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Clinical and Research News
Decades-Long Study Points to Criminal-Behavior Risk Factors
Psychiatric News
Volume 42 Number 11 page 14-14

Hyperactivity combined wit h conduct problems—but not hyperactivity alone—predicted later criminal behavior in adulthood in a 30-year prospective study of 179 boys in California who had been referred to a psychiatric outpatient clinic because of hyperactivity.

One conduct problem in particular, lying, predicted both adolescent and adult criminal behavior in this cohort, according to James Satterfield, M.D., now retired from the Department of Psychiatry at Oregon Health and Science University in Portland.

"This suggests that this behavioral variable should always be included in ADHD childhood evaluations," wrote Satterfield and colleagues in the May Journal of the American Academy of Child and Adolescent Psychiatry. Socioeconomic status and IQ should also be included in such assessments, since they, too, had a strong influence on this cohort.

Up to three years of individualized treatment when the boys were preadolescents produced better school outcomes, improved attention, less antisocial behavior, and better adjustment at home. That effect extended into adolescence for those who were treated for more than two years, but not for those treated for shorter times. However, any beneficial effects of treatment disappeared by adulthood.

The 179 white boys were first evaluated at ages 6 to 12 and compared with 75 matched controls between 1970 and 1973. Seventy-six of the boys received multimodality treatment, and 103 got drug treatment alone. Satterfield and colleagues have published previous studies about this cohort over the past three decades. Their latest report comes as the subjects reached a mean age of 37 years. In the years since they entered the study, 79 (44.1 percent) of the hyperactive boys and 11 (14.7 percent) of the controls had been arrested, giving an odds ratio of 4.57 (p<0.001). Roughly similar odds ratios were recorded for convictions and imprisonment. Sixty-nine hyperactive boys had 228 arrests for felonies (the others were arrested for misdemeanors). The common reasons for arrest included battery/assault (39 arrests) and drug possession (49). The mean age after which they no longer were arrested was 30.

The effects held only for boys with both hyperactivity and conduct problems. Hyperactivity alone led to outcomes that were no different from those of controls.

Analysis showed that higher IQ and higher socioeconomic status (SES) were protective factors. Those with low SES were twice as likely to violate the law, compared with those from high-SES families.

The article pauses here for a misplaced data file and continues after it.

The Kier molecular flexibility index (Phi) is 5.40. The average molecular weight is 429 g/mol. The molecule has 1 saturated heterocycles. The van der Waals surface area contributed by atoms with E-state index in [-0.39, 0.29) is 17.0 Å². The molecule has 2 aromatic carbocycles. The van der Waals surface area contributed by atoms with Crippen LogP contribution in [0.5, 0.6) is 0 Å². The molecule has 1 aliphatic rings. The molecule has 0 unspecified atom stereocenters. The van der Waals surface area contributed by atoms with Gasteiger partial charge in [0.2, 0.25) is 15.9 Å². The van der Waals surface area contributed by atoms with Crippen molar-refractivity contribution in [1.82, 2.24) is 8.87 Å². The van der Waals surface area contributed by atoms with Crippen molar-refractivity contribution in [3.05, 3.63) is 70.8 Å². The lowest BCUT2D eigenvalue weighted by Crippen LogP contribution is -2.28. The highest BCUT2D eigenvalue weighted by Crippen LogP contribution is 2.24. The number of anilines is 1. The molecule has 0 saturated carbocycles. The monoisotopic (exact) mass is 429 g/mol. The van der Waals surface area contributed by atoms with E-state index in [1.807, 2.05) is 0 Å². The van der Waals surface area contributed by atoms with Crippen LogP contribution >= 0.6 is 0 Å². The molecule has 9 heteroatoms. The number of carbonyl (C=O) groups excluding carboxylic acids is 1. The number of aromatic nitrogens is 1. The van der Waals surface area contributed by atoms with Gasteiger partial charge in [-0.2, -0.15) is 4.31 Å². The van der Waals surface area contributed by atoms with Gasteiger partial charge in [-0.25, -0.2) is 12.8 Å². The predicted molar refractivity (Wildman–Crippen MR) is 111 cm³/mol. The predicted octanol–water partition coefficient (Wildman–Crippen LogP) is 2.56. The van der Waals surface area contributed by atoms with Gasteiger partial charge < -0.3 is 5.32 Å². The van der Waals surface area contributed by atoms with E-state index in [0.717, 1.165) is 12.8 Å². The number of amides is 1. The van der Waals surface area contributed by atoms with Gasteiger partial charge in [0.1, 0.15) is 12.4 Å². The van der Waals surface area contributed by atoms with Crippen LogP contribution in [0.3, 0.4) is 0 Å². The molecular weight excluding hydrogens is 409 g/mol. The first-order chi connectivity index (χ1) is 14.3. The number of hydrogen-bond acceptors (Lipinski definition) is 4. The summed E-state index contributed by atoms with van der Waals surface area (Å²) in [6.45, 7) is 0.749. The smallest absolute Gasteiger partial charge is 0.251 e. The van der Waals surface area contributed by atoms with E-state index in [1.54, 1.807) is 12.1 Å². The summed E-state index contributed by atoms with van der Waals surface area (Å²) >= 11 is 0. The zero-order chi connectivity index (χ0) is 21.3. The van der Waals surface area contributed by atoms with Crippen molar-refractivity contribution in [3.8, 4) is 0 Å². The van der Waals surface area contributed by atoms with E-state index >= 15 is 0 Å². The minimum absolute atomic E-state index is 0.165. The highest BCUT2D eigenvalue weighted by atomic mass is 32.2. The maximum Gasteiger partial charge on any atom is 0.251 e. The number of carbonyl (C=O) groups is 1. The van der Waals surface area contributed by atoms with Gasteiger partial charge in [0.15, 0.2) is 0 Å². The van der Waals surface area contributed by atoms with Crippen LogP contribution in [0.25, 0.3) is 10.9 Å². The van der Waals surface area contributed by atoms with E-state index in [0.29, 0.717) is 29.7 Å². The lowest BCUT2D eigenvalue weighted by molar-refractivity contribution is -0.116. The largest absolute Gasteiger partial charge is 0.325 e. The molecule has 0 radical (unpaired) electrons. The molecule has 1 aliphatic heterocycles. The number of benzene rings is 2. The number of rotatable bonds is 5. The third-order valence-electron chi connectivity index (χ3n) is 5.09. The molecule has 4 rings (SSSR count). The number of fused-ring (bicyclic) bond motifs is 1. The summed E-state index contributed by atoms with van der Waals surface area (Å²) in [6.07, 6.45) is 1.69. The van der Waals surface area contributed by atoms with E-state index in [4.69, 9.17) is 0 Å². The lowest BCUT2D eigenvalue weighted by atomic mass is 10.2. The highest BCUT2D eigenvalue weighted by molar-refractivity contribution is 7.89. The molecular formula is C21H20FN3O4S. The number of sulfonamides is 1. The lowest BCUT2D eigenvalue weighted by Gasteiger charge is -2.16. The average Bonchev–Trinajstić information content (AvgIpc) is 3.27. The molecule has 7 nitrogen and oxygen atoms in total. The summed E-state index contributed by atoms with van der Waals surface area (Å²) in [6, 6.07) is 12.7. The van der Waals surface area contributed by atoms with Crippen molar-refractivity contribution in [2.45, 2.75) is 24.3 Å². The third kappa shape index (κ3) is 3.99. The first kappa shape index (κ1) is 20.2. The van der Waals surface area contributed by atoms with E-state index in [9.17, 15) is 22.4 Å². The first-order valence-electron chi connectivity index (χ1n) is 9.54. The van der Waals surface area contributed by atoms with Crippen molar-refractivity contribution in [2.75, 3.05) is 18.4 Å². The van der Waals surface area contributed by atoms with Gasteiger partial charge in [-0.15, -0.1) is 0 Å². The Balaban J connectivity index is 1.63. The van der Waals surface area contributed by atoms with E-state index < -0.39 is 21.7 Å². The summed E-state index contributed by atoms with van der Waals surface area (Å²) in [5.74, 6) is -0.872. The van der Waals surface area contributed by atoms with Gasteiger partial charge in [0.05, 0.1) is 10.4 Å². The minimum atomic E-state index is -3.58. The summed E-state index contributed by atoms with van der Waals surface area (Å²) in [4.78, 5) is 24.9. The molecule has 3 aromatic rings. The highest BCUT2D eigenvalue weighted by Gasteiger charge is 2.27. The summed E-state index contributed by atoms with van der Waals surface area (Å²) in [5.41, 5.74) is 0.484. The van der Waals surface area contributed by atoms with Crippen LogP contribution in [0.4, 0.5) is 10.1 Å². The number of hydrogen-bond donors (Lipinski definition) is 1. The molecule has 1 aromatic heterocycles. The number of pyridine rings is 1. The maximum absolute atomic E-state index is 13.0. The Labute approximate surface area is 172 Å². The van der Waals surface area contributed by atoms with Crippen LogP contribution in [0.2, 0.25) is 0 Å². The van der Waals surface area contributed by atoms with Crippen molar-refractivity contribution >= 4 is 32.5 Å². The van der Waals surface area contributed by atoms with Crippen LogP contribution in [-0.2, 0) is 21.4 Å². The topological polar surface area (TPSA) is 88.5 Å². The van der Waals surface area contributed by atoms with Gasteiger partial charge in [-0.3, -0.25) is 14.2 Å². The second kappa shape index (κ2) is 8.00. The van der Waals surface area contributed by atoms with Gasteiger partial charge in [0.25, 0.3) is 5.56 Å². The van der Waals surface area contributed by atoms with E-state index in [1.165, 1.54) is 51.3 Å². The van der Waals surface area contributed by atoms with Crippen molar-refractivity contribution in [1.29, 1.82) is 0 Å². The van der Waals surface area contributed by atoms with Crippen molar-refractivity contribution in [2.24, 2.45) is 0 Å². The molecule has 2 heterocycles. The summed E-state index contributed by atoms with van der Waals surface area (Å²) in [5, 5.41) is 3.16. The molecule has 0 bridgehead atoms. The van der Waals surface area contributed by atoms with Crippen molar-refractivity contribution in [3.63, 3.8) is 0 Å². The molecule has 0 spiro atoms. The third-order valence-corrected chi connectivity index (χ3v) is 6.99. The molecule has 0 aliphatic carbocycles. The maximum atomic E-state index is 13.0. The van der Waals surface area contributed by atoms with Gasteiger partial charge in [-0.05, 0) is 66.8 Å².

The choice of treatment had no effect on outcomes. Nearly equal percentages of the multimodality and drug-only treatment groups had the same rates of arrest and imprisonment.

Satterfield and his colleagues believe that multimodality failed to prevent adult criminality because it was applied too late. "Serious behavioral problems tend to be established by the age of school entry and to remain stable thereafter," they wrote. "From our study, we conclude that it is unlikely that a time-limited (three year) intensive [multimodality] clinical intervention for boys aged 6 to 12 years will either permanently eliminate existing antisocial behaviors or protect against their reemergence long after the intervention has ended."

The authors noted that the study is limited by the ethnic homogeneity of the subjects and a lack of random assignment to treatment groups. Satterfield has received support from several pharmaceutical manufacturers.

A lot happens between youth and adulthood, said Edward Mulvey, Ph.D., a professor of psychiatry at Western Psychiatric Institute and Clinic of the University of Pittsburgh School of Medicine, in an interview. Hyperactivity may set the stage for adjustment problems, making it difficult for children to make friends, do well in school, or get along with parents, but it's not the only factor. "In the long run, the presence of hyperactivity does not doom a kid to criminality."

Nor is he surprised at the lack of long-term benefits from treating these boys only when they were in elementary school.

"All treatments have a window of effectiveness that closes after a while," said Mulvey. "It helps them but does not inoculate them against future problems forever. Any treatment should be expected to exert a positive influence for a limited time after implementation, to get the child under sufficient control and give him enough skills to deal with the next set of challenges.

"I'm surprised that there's not more in the literature on this subject. This is an important mechanism to investigate."

The study was funded in part by a grant from the National Institute of Mental Health.

An abstract of "A 30-Year Prospective Follow-Up Study of Hyperactive Boys With Conduct Problems: Adult Criminality" is posted at<www.jaacap.com/pt/re/jaacap/currenttoc.htm>.

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